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Nicotine May Slow Progression to Alzheimer's Disease

Ken Kellar

Ken Kellar (center), professor of pharmacology, talks with John DiRaddo (right), a graduate student in the department of pharmacology and physiology. Kellar was one of the Georgetown University Medical Center researchers who worked on a study showing that nicotine patches improve mild cognitive impairment in older adults..

January 9, 2012 – Nicotine patches may one day slow the progression of mild cognitive impairment (MCI) to Alzheimer’s disease, according to a study Georgetown professors and other researchers will have published tomorrow in the journal Neurology.

Georgetown University Medical Center (GUMC) was one of three academic medical centers participating in the study, which showed that six months of nicotine patch treatment resulted in patients regaining up to 46 percent of normal performance for their age on certain long-term memory tests. The placebo group worsened by 26 percent during that time.

As many as 15 percent of people with MCI progress to Alzheimer’s disease within about a year, according to a 2011 report by the Alzheimer’s Association.

Changing the Course

“We may have some early evidence that could suggest nicotine can change the course of MCI, and possibly slow progression to Alzheimer’s disease,” says Ken Kellar, professor of pharmacology, part of the GUMC team of researchers.

The relatively small clinical trial involved 74 nonsmokers with an average age of 76. Half received the nicotine patch and half a placebo patch for six months. The study was conducted blind, meaning neither the subjects nor the investigators knew who received nicotine and who received a placebo.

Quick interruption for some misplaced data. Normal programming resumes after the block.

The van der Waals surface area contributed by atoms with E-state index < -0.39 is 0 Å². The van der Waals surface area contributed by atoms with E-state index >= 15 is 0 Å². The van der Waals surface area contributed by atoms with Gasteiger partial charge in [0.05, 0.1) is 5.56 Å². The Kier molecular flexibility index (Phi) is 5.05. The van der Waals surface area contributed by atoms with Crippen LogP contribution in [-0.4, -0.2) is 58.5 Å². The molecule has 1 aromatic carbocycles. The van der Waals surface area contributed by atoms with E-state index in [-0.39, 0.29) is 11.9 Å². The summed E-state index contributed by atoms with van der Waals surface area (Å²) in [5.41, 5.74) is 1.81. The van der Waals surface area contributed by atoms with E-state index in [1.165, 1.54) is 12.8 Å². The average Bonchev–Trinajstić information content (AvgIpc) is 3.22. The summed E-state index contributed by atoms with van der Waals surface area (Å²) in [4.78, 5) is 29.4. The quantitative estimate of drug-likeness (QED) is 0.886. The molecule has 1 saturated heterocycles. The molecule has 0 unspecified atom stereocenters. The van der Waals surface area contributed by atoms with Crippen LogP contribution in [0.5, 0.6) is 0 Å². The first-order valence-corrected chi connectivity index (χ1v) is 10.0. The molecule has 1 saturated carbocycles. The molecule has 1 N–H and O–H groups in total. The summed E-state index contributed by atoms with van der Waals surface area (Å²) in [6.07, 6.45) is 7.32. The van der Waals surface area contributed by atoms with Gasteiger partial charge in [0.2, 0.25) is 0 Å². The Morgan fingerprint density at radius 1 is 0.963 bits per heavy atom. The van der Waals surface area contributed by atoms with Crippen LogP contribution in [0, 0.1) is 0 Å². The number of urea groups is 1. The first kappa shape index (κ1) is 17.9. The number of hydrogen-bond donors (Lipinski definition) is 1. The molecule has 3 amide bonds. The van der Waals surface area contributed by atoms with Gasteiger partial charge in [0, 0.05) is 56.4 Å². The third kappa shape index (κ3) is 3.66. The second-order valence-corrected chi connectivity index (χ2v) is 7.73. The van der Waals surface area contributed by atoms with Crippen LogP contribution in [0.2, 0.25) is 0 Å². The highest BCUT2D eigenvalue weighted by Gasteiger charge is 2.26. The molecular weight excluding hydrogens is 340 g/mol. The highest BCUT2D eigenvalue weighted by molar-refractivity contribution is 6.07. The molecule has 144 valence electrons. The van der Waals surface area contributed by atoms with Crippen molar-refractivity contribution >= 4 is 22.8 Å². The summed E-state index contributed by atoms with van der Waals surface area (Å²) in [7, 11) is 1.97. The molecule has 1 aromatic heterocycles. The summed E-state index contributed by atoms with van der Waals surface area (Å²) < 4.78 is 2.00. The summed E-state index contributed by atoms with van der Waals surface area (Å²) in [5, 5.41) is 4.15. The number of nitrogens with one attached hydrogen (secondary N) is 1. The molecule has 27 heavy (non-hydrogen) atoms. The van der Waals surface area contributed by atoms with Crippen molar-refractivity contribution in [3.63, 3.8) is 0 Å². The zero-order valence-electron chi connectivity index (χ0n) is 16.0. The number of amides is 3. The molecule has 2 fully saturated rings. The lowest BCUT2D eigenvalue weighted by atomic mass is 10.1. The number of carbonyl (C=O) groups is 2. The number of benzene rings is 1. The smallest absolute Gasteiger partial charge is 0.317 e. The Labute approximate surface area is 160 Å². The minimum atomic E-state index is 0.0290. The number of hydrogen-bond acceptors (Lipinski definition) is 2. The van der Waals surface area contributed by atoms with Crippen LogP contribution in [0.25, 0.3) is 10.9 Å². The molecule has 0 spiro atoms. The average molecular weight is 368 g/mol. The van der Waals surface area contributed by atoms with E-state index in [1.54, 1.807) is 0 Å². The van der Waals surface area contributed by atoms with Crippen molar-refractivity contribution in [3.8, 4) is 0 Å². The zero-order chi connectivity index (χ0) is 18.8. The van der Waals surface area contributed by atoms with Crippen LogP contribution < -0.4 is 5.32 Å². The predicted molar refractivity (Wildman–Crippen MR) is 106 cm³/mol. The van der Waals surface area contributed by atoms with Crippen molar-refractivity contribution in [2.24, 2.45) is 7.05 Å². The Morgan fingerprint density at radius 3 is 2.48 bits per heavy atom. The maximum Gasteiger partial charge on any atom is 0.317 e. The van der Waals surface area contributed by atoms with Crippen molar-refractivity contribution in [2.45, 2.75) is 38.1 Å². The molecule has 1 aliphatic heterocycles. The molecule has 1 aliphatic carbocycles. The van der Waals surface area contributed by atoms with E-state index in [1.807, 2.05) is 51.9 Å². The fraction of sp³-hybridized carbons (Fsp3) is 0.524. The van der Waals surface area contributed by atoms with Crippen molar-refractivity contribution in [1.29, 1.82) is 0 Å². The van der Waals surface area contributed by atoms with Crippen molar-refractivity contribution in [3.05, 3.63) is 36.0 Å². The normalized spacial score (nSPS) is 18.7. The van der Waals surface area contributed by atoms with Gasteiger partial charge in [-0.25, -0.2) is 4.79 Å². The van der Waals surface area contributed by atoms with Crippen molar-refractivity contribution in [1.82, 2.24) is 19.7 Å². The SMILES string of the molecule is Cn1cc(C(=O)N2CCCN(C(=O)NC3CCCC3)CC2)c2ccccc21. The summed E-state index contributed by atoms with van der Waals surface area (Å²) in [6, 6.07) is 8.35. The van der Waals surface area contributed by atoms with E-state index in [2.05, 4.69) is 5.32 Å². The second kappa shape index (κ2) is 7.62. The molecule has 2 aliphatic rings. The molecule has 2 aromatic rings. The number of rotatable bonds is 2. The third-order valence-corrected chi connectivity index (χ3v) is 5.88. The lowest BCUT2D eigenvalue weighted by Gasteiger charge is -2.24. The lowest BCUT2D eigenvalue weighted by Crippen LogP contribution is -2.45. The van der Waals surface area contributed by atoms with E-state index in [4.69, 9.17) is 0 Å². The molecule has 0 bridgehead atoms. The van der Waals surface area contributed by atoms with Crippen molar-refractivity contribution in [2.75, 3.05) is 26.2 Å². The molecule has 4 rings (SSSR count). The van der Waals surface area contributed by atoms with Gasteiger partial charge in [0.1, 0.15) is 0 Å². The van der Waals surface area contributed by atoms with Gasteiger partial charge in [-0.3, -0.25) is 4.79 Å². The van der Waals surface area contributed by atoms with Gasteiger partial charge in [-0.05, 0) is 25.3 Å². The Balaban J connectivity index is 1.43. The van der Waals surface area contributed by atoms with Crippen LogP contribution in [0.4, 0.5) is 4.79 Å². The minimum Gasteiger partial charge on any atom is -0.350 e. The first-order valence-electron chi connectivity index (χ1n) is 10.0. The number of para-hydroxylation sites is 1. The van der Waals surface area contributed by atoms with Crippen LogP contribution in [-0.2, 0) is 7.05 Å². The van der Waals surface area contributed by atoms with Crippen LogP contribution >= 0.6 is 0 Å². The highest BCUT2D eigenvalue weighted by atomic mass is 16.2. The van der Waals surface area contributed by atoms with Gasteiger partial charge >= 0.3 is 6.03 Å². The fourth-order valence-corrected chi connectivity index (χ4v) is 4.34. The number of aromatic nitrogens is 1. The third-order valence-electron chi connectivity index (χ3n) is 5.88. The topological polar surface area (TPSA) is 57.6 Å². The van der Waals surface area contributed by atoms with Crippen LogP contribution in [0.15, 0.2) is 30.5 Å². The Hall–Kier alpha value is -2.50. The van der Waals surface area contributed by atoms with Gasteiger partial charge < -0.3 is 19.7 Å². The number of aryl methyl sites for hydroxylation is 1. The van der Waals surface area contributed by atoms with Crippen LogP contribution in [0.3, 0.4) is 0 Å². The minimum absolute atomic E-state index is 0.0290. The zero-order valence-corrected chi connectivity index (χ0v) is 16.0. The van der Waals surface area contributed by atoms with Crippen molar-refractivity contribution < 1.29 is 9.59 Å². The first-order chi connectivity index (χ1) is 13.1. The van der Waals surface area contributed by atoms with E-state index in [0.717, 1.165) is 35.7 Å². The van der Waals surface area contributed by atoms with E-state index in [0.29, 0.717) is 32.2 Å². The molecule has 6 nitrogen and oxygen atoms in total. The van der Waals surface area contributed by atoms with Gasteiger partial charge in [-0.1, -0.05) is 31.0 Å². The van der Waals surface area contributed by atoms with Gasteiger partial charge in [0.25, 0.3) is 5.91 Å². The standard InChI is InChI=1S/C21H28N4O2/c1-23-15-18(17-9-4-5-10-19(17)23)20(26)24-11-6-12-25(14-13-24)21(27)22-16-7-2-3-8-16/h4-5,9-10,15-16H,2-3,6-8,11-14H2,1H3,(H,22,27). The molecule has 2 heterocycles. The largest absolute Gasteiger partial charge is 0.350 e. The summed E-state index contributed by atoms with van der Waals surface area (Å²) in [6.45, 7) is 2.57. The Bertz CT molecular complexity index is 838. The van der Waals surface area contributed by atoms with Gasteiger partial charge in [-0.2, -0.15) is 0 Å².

Neurology is the medical journal of the American Academy of Neurology. The National Institute of Aging funded the clinical study.

Caution Advised

Kellar, who worked on the study with former GUMC professor Paul Aisen and investigators from Duke University Medical Center and the University of Vermont, say the findings should not be interpreted as a license to put nicotine patches on all people with MCI.

“There are a lot of things we don’t know yet, and so we need to be very cautious,” he says. “Certainly, use of nicotine should be supervised by a physician because it can have side effects in some people.”

But the trial did find that MCI patients tolerated the daily 15-milligram nicotine patch well. These subjects, however, were started on lower doses, which were then increased to the 15 mg. dose.

The study’s lead author, Dr. Paul Newhouse, now of Vanderbilt, also stressed that people with mild memory loss should not use the patches on their own.

“But this study provides strong justification for further research into the use of nicotine for people with early signs of memory loss,” Newhouse says. “We do not know whether benefits persist over long periods of time and provide meaningful improvement.”

Decades of Study

Kellar’s lab has been studying the relationship between Alzheimer’s disease and nicotinic acetylcholine receptors in the brain since the mid-1980s.

The Georgetown scientists found that brains from autopsied Alzheimer’s patients showed a large loss of those receptors, which are stimulated by nicotine and acetylcholine, a neurotransmitter.

That study was confirmed by numerous other investigations internationally, and Kellar hopes the same will happen with the recent study.

“If a lot of people get involved, we could have a definitive answer within just a few short years,” he says. “That’s not too soon for thousands and thousands of people who hope for help as soon as possible.” 

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